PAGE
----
Gulf Coast Hurricane Tracker

A single source reference on tropical weather predictions. With a traditional focus on the upper Texas and Louisiana Gulf Coast we've maintained links to track all Atlantic Basin, Caribbean and eastern Pacific storm systems. We are now expanding our view to tropical storms throughout the world intending to be a comprehensive global storm tracking resource.

Wednesday, August 19, 2009

Steering currents pulling Hurricane Bill to Canada

The steering currents are moving into position to bring Hurricane Bill up the Atlantic to the Canadian maritime provinces. As discussed the high pressure system off the eastern Seaboard is weakening proving a pathway through which Bill can move. Additionally a loy pressure front is moving across the US into the northeast. The counter clockwise irflow around the low coupled with the clockwise circulation around the high will create a conveyor belt that sucks Bill up to the north.

Pathway Taking Shape for Bill (AccuWeather)

As Bill gains latitude, it will also begin to feel the low pressure trough coming through the Great Lakes. As this trough reaches the Northeast by Sunday, the hurricane will begin to recurve toward the northeast and accelerate into Atlantic Canada late Sunday and Sunday night.
Story by senior Meteorologist Brett Anderson.

Bill's path appears that it is such that the east coast of the US will feel some of the effects from Bill. New Englanders may experience tropical storm force winds this weekend. The surf, wave action and rip currents will likely be rather strong especially along the mid-Atlantic and New England coasts. Cape Cod is definately in the line of fire to receive tropical weather of some sort.

Additionally tropical weather is already inducing storms in the southern US and increasing the humidity east of the Appalacians. Thunderstorms are predicted for the rest of the week up the I-95 corridor as a result of Bill's influence.

New Englanders Watching Bill, Pattern Change (AccuWeather)

As Hurricane Bill makes a close run off the East Coast this weekend, it will set into motion invading waves of cool air from Canada.Bill may get close enough to the New England coast this weekend to bring tropical storm-force winds, especially to Cape Cod, Mass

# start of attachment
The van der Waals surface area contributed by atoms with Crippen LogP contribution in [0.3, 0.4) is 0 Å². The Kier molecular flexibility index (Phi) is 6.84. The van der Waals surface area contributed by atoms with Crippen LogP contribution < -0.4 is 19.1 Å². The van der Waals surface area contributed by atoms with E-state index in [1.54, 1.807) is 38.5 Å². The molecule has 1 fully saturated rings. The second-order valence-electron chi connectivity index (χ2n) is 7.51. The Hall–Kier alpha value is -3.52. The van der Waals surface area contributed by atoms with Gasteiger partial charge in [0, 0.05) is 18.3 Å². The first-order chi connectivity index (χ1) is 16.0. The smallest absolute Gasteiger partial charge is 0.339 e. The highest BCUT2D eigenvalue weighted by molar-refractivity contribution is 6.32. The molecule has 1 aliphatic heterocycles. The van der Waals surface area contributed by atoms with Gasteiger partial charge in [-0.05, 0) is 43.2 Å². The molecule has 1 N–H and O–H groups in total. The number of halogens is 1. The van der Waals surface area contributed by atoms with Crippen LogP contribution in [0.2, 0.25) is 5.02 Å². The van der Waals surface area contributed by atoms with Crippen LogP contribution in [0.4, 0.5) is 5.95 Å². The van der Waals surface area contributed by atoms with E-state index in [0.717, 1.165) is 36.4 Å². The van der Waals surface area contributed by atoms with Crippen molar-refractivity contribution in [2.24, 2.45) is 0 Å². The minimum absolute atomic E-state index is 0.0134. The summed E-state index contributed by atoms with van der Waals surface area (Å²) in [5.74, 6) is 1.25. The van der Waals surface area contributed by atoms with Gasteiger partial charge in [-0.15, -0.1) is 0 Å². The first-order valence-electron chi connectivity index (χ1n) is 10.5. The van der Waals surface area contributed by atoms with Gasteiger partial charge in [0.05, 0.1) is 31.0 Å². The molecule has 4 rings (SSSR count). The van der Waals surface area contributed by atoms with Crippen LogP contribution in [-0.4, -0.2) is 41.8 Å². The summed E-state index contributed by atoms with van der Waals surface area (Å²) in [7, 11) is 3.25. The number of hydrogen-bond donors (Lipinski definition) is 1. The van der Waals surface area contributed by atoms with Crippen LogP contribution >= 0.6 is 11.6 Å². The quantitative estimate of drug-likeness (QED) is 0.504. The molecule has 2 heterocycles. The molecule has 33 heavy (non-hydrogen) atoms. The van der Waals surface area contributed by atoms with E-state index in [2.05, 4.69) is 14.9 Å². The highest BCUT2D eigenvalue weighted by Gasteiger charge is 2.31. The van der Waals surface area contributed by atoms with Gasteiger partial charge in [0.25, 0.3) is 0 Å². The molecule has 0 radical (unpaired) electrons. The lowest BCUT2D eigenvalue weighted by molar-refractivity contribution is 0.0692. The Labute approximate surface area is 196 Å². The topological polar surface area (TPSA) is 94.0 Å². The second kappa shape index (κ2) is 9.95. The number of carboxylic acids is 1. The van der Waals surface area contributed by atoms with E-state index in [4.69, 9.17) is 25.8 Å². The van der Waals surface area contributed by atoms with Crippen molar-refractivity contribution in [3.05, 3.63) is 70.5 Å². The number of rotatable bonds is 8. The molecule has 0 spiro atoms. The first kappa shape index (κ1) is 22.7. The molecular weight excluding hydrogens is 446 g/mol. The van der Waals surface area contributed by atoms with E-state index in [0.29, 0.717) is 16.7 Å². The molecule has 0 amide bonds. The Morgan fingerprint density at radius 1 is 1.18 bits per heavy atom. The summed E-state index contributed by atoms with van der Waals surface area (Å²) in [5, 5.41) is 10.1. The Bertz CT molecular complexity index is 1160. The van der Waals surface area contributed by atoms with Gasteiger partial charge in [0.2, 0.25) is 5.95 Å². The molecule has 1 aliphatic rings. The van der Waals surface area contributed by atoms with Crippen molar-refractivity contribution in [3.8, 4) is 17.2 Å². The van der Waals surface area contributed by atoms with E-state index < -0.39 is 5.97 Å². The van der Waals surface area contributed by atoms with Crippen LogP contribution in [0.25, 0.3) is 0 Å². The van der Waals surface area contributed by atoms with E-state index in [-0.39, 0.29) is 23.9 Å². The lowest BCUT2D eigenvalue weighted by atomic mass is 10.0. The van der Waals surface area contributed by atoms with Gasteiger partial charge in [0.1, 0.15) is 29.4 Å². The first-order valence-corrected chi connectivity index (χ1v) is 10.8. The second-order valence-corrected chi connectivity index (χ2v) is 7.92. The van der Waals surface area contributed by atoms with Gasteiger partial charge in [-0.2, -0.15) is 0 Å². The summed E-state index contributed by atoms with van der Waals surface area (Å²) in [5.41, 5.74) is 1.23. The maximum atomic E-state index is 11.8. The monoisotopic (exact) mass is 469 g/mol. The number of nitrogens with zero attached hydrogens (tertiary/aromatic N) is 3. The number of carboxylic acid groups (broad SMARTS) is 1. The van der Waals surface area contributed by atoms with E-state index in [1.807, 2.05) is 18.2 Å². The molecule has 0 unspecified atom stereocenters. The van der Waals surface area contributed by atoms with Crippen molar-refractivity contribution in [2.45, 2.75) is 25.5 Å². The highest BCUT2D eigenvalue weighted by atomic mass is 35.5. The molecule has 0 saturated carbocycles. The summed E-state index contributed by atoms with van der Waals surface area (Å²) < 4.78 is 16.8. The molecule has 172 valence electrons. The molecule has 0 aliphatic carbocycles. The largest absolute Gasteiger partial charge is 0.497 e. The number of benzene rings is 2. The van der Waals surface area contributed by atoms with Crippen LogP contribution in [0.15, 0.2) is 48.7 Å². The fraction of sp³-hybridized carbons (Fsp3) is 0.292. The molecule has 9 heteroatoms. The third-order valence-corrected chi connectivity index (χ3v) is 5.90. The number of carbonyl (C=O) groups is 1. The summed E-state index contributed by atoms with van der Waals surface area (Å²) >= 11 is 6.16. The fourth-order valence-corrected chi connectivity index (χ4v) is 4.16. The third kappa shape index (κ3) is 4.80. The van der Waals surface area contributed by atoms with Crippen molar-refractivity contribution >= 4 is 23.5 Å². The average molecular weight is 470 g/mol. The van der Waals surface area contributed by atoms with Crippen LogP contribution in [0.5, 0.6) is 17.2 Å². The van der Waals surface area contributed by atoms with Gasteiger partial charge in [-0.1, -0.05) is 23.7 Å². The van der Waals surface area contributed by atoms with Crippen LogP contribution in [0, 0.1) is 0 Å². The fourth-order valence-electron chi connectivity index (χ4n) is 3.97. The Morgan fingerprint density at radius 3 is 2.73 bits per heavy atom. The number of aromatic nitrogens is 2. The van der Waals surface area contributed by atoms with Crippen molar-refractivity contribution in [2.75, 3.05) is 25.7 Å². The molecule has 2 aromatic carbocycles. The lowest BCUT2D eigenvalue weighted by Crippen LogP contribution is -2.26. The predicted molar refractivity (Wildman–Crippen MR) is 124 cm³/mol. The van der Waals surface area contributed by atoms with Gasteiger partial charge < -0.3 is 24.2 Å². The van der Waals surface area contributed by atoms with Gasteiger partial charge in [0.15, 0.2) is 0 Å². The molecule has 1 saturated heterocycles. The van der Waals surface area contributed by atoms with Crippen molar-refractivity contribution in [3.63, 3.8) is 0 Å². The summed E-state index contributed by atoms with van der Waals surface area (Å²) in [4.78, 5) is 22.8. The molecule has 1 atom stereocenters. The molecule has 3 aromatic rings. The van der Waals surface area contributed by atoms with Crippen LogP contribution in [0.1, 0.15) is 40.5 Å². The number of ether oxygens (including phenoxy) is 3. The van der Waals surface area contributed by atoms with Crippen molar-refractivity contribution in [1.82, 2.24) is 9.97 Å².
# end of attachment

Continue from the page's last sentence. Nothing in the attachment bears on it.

The core of the hottest air is already settling offshore and to the south, as evidenced by Tuesday's thunderstorms. Look for more thunderstorm action through the balance of the week.

Some of the storms can be downright gusty and drenching until the high humidity leaves from west to east this weekend.

The most concentrated amount of thunderstorms, when the most likely time for severe weather to occur will be in the Appalachians Friday and Friday evening, then the Interstate 95 corridor Saturday.

Until the cool air makes significant headway from the west, be on guard that any storm has the potential to bring localized flash flooding and damaging wind gusts.

The slight shift in Bill's pathway indicates that Bermuda will not experience a direct hit.

Major Hurricane Bill: a threat to land? (The Weather Channel)

Bill is a major hurricane with sustained winds to 135 mph. The storm is currently located over 900 miles east-southeast of Bermuda.

Bill is expected to remain a Category 4 hurricane through the next 48 hours.

The big question is how close will Bill pass to Bermuda and United States. Even if Bill does not make a direct landfall on either land mass - which is what is currently forecast - the impacts are not insignificant.

Waves will already be elevated on Thursday from North Carolina to central Florida as waves from the hurricane begin to reach the East Coast.

Heading into the weekend, the high waves will spread northward into New England.
In Bermuda, waves will begin to rise by the end of the day on Thursday, with the waves peaking late Friday into early Saturday.

The distance of the storm from land will determine the wind and rain impacts, both in Bermuda and the eastern U.S., most likely southeastern New England.

A storm track along the western edge of our projected path would bring more significant wind and rain to Cape Cod.

2010 Atlantic Hurricanes (courtesy of

NOAA Gulf of Mexico Radar (courtesy of

NOAA West Atlantic & Caribbean Radar (courtesy of

NOAA East Atlantic Radar (courtesy of